Judge Jones wasn’t examining the relative merits of the peer review system in science and law. He was examining evidence relevant to the question, “Is intelligent design science?” Lack of data in peer-reviewed scientific research papers is exceptionally strong evidence that ID is not science; a body of research in the scientific literature is a defining feature of all modern scientific disciplines. Furthermore, it is irrefutable proof that ID is not on equal footing with evolution: 0% vs. 100%.

  15. africangenesis Says:

    L Fafarman, Dr. Schafersman has never censored me at the Evo.sphere blog. Perhaps that is because I was a fellow Darwinist, but we had plenty of disagreements that he felt strongly about, and he did not run from them. He probably censored more than you or I would have. I think he claims he is censoring personal attacks and spamming the blog with large amounts of boiler plate from other sources. I can’t independently validate that this was the case in your instance or any other. If a post is too be censored that isn’t pure vandalism, it should be a courtesy to explain what the reasons were.

  16. Larry Fafarman Says:

    James F said (December 13, 2008 at 2:15 pm) —
    –Judge Jones wasn’t examining the relative merits of the peer review system in science and law. –

    Duh. As if I didn’t already know that.

    The lack of peer review in law journals is a scandal and an outrage. Not sharing my sense of outrage about this shows low moral standards.

    –He was examining evidence relevant to the question, “Is intelligent design science?” –

    Is law a scholarly field? How can law be a scholarly field if most law journals are not peer-reviewed or even faculty-reviewed but are just student-reviewed?

    Ever hear the expression, “the pot is calling the kettle black”? Or “physician, heal thyself”? Or “people who live in glass houses shouldn’t throw stones”? Or “what’s good for the goose is good for the gander”? Can you dig it? As I said, it was very hypocritical of Judge Jones to point a finger at the lack or scarcity of ID in peer-reviewed scientific journals when most law journals are only student-reviewed.

    africangenesis said (December 13, 2008 at 2:17 pm) —
    –L Fafarman, Dr. Schafersman has never censored me at the Evo.sphere blog. –

    Schafersman censored one of my comments because I pointed out the following facts –

    (1) He repeatedly said that the “strengths and weaknesses” language in the state science regulations dates back to 1997-98, ignoring the ~10-year preceding period that the language was in the textbook proclamations, which he called the “de facto” state standards of that period.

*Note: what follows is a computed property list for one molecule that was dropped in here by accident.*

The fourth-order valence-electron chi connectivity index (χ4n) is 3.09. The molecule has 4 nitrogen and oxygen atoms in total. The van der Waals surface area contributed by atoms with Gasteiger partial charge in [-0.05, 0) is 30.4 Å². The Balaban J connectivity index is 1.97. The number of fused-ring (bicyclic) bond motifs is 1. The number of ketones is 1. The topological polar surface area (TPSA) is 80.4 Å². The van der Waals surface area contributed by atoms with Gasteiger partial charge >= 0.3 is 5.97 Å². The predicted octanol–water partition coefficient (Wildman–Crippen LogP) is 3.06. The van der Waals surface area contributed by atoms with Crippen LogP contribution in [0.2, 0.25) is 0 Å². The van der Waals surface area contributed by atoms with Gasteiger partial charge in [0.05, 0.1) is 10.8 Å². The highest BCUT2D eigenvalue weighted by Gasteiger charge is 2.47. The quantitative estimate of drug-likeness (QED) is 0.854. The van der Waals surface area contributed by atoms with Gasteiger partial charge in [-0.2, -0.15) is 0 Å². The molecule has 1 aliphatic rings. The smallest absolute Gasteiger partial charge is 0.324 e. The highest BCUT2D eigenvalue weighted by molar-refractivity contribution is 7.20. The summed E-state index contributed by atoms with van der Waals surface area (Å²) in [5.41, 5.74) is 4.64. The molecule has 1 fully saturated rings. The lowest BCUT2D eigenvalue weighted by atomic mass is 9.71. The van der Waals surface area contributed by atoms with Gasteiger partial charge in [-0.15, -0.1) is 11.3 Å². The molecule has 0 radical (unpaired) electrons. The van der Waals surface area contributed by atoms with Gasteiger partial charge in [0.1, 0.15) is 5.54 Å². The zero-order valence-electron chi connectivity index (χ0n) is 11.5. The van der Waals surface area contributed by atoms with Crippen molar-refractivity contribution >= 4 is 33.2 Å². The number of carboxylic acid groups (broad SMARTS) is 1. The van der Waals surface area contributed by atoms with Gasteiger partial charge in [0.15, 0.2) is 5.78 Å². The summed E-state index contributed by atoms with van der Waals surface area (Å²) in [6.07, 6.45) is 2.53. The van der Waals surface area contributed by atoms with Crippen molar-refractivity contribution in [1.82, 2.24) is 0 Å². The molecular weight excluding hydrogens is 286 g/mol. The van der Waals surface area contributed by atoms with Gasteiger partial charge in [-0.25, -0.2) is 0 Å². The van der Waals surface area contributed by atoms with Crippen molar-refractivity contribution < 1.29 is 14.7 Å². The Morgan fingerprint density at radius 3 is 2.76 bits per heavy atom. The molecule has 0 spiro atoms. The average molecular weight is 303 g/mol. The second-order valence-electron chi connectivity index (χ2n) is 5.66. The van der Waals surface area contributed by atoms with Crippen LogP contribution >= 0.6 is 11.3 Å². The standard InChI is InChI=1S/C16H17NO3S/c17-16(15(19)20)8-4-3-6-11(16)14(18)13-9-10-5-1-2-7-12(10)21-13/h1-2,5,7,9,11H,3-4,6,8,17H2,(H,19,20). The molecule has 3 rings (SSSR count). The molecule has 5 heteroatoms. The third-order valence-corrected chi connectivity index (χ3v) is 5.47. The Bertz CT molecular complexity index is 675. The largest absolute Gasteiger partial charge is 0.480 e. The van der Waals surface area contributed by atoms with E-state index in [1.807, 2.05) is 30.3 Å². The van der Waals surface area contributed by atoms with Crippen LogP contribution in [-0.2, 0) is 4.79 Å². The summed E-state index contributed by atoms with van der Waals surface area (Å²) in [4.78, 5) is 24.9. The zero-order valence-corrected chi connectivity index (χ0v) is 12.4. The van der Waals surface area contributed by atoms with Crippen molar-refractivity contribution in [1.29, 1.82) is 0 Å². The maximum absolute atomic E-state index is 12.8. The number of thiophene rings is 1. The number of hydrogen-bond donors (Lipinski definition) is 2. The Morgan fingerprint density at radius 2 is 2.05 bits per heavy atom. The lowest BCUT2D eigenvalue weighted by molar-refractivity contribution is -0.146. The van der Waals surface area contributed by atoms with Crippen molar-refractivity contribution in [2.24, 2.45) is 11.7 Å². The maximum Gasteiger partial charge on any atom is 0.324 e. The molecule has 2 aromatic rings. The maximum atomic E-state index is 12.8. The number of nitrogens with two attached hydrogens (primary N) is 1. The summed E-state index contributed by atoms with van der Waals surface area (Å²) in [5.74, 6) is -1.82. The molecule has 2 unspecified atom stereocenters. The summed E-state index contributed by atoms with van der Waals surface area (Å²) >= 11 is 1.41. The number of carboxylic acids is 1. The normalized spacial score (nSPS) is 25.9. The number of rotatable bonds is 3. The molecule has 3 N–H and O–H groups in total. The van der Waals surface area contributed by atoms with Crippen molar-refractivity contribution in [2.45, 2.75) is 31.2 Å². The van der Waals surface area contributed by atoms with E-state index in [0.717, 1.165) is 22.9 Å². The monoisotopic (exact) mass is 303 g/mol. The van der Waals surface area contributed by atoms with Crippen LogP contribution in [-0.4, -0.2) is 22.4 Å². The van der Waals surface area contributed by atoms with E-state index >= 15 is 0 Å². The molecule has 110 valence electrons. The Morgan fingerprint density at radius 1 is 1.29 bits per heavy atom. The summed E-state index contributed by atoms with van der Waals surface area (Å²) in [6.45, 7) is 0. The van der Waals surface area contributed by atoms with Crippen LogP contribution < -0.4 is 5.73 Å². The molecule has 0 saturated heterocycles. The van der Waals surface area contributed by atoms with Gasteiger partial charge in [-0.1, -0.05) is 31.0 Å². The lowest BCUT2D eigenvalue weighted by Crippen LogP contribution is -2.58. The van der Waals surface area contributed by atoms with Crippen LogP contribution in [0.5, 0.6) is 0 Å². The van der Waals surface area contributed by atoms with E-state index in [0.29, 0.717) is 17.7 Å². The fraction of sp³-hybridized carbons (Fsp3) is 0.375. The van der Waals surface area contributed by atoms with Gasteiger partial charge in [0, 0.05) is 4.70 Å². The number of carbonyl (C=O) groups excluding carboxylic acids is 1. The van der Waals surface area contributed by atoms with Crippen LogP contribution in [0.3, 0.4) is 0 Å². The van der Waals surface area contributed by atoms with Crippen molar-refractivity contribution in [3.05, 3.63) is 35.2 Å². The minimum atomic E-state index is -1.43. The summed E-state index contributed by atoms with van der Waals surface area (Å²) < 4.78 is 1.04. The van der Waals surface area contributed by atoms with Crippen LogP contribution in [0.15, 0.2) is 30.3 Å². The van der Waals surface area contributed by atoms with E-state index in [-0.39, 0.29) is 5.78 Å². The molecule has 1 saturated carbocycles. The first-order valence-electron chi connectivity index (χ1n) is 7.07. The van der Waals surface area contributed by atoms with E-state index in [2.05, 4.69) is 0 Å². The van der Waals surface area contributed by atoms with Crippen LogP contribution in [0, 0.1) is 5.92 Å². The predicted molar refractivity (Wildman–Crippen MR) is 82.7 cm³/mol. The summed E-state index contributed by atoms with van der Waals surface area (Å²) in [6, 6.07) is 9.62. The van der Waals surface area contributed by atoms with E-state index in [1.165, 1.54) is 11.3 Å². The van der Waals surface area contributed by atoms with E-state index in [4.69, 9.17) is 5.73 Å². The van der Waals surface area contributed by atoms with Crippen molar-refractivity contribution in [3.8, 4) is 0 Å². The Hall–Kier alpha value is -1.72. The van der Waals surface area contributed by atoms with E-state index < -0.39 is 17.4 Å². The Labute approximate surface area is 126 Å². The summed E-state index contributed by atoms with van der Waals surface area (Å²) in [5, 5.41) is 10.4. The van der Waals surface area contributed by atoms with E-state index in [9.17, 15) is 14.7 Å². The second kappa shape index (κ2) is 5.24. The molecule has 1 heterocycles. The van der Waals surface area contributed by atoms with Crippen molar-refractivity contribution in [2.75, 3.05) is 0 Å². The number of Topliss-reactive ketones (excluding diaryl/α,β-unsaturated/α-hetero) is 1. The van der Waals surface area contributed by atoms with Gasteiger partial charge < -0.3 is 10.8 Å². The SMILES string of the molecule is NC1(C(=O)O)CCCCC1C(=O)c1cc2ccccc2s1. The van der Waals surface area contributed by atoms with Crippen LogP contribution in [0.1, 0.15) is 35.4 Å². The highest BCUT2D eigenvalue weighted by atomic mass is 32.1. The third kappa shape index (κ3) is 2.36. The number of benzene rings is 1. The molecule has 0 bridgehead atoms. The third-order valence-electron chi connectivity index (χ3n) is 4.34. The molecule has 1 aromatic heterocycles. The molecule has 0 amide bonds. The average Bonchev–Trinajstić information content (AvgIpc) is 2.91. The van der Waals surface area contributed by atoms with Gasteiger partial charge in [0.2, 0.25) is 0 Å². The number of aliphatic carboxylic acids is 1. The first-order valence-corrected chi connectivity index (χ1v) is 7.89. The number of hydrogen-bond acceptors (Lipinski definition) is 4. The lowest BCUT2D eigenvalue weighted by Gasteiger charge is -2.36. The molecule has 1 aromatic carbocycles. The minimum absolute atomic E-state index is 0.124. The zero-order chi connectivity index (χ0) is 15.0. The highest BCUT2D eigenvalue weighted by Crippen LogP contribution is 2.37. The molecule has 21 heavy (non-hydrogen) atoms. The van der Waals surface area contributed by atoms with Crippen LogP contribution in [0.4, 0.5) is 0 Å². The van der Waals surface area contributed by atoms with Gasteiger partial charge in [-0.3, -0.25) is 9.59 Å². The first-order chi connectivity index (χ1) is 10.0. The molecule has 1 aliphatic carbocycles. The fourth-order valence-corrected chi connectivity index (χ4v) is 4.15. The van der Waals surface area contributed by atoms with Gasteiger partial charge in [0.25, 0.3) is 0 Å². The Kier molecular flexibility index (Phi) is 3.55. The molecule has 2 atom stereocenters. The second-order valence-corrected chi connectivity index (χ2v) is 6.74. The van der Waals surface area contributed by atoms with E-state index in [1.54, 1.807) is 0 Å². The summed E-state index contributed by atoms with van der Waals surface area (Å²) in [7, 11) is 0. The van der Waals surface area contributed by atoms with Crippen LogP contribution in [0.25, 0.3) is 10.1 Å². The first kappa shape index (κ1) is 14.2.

(2) He presented no evidence to support his claim that all seven of the Texas board of education’s known supporters of the “weaknesses” language are “radical religious right creationists.”

    As I said, it is not even his blog — Houston Chronicle staffer Eric Berger set it up, advertised it, and invited him to blog on it.

  17. James F Says:

    Larry,

    Again, how law journals are reviewed has absolutely nothing to do with the fact that no data has been presented in support of ID in the scientific literature. That’s simply a fact; one doesn’t need a degree in law or science to realize that, just reading comprehension. If law journals were rigorously reviewed by faculty members or received no peer review at all, it doesn’t affect the facts in evidence.

    If you want to complain about peer review in law journals, by all means, write an editorial or contact some law journal editors. It certainly isn’t specific to Dover, you could invoke it for any case that refers to The New England Journal of Medicine, for example. Why focus on one case if that’s your complaint? But trying to use your complaint to deny facts is a waste of your time.

  18. africangenesis Says:

    James F, I believe Larry’s point is not that law journals have something to do with ID, but that they have something to do with the judge being a hypocrit, requiring one standard for science, while honoring a lesser standard for law. If he cited a law review article as “authoritative” in his decision about science that would seem particular egregious and not something commanding respect in scientific circles. Personally I would hate for science standards to be lowered to those for the law. Under the doctrine of stare decisis, the law honors past decisions, even if they are wrong. In a sense, the law can get invaded by the equivilent of viruses, decisions erosive of super majority constitutional protections are particularly problematic, since that was supposed to require an amendment process.

    Peer review in science has also come under quite a bit of criticism, for being weak, closed, political, etc.

  19. James F Says:

    africangenesis,

    Judge Jones wasn’t requiring a higher standard for science – science requires it. He took into account the simple fact that ID has no data backing it up, and the standards of modern science, in his decision.

    Unless ID proponents truly believe that there is a global conspiracy against ID, they must know they’re lying when they call ID science.

  20. africangenesis Says:

    James F, I think you got a point there.

  21. Larry Fafarman Says:

    James F said (December 14, 2008 at 3:05 pm) –
    –Larry,

    If you want to complain about peer review in law journals, by all means, write an editorial or contact some law journal editors.–

    What is wrong with my writing “editorials” (as you call them) right here about this hypocritical double standard regarding peer review? If peer review is so important, then why don’t the courts require or expect that law journal articles that are authoritatively cited in court opinions be peer-reviewed? You just don’t understand the meanings of the terms “hypocrisy” and “double standard.”